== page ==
About two days into Tet (the Vietnamese lunar new year) I was totally over the whole thing and ready for the bakeries to reopen. I want a croissant. This holiday seems to last longer than an American election campaign!
I definitely did not expect everything to be closed this long, and for the city to be this quiet. I have spent the last couple of days riding my roomates bicycle through the quiet streets, about the only time I think I can enjoy such a ride. I feel lucky to have already met so many Vietnamese people, and they all want to show me what Tet is all about.
I should have been warned about some things, like the fact that people give red envelopes of 'lucky' money. I received about 10 of these, and I'm sure they were all thinking 'great, a cheap-o' when they saw a foreigner walk in the door! But apparently it's forgiveable for a foreigner to not have lucky money to give, especially an international volunteer.
Before visiting some shrines, I also had the opportunity to eat some bamboo soup and some vegetarian banh chung at another friend's house. Banh chung is a square rice cake that is usually stuffed with pork and beans, wrapped in giant leaves and then boiled for almost a whole day. It's offered to ancestor's beforeTet, and then finally eaten afterwards. Mine came off of Buddha's alter, because as we all know, Buddha and I are both vegetarians! It didn't taste so bad once you get over the green colour and the fact that it was boiled for a whole day and has sat on some alter for god-knows-how-long soaking up incense and growing bacteria. I was trying to tell myself that boiling it in the leaves is like sterilising something in a glass jar... kind of like canning! It helped.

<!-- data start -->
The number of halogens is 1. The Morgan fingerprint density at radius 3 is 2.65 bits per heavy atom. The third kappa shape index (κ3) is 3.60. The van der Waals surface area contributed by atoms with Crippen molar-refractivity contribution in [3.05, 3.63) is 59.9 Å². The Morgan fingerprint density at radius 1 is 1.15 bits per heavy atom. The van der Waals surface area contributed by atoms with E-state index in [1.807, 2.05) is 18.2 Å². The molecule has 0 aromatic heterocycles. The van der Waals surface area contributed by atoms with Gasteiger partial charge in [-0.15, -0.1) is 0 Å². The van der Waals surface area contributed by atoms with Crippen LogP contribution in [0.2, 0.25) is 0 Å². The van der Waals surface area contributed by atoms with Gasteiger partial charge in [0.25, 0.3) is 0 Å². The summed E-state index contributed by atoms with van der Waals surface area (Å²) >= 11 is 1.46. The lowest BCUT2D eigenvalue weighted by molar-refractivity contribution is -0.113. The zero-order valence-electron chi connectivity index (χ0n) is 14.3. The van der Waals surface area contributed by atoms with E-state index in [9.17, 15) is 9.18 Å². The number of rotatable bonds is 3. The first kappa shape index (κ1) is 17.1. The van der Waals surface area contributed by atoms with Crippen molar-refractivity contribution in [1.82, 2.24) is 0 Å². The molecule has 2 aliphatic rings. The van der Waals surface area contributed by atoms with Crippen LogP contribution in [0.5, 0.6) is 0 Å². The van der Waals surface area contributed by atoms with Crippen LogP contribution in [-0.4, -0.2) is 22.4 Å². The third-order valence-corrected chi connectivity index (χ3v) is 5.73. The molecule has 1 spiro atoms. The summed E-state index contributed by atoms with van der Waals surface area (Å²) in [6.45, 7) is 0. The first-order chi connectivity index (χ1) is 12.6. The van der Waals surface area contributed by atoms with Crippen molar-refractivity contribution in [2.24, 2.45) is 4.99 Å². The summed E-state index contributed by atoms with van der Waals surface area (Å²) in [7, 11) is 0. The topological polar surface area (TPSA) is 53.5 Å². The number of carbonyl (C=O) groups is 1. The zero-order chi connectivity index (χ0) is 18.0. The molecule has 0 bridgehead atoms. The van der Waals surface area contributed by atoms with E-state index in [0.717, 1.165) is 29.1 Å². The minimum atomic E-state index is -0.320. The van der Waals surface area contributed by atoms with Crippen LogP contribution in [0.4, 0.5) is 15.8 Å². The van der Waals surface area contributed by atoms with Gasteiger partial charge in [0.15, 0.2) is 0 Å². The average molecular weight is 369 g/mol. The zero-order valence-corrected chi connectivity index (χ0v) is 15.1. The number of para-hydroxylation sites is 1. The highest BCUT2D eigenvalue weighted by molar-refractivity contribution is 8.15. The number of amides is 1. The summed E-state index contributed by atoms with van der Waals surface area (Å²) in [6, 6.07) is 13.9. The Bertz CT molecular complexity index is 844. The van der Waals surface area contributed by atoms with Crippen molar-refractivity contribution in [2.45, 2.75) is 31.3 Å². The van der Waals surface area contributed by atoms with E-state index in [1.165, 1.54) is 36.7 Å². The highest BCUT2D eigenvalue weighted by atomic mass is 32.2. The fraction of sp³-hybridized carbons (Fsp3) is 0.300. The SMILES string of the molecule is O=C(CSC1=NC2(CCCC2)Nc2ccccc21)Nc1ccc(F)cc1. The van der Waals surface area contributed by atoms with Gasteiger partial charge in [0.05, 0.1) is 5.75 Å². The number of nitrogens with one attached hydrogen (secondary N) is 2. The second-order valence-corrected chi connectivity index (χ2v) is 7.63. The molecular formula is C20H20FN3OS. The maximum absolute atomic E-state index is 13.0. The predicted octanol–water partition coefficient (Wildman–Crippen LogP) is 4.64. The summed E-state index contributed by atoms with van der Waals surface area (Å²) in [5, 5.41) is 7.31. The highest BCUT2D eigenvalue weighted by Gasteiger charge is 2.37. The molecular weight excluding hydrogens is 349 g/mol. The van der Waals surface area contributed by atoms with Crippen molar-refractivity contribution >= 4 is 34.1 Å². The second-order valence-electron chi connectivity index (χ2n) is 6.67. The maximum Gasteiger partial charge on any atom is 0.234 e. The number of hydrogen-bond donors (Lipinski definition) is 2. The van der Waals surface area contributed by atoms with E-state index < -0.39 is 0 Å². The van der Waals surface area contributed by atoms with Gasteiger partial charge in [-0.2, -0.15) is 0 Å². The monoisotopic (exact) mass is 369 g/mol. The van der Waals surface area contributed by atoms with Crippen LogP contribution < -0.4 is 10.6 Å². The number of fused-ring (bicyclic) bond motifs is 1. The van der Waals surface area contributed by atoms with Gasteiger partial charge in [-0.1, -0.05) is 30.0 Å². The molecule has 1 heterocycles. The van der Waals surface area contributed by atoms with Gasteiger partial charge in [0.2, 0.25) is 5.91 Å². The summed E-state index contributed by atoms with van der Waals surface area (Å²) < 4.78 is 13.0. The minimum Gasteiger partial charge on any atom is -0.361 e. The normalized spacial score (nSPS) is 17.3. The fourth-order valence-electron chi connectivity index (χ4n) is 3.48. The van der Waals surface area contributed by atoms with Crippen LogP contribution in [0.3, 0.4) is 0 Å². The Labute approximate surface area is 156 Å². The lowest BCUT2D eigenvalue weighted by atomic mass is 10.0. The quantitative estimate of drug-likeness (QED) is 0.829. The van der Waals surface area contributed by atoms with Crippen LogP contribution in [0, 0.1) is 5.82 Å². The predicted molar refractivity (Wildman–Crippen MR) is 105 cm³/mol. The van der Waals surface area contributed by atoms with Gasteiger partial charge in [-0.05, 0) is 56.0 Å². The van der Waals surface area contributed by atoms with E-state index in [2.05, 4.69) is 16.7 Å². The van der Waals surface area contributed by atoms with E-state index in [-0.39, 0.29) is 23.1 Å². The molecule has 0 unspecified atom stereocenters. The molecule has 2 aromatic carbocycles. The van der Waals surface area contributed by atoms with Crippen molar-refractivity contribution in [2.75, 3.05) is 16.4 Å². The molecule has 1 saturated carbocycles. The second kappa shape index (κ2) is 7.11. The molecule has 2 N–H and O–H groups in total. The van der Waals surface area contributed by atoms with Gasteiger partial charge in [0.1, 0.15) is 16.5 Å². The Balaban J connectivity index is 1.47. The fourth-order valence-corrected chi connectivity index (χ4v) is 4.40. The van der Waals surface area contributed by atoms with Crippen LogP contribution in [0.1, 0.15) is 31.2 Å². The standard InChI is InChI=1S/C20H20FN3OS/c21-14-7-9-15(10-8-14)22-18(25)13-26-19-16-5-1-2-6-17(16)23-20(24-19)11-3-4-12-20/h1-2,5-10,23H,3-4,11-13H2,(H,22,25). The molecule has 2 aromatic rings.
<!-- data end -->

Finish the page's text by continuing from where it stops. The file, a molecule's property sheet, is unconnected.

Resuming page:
I spent today visiting the homes of the director and vice-director of the organisation. It was really quite enjoyable despite about 95% of conversation happening in Vietnamese. I spent most of the time staring at the muted television wondering what the hell those Vietnamese music videos could possibly be about (skimpy women singing in fields of flowers...). Every now and then a co-worker would give me a vague idea of what they are talking and laughing about: She is talking about picking a tree for Tet... Apparently I am quite a commodity, as it is considered lucky to have a foreigner come into someone's home during Tet.
Lunch was quite interesting, just as soon as everyone stopped eating the men started drinking heavily and smoking while the women would peel citrus fruits. I couldn't really engage in either of those activities, though I was taking very small sips of the black-rice alcohol the men tried to feed me, fearing that if I drank it too quickly they might fill my glass up again. I think I've eaten enough dried fruits, nuts and sticky rice to last me a lifetime!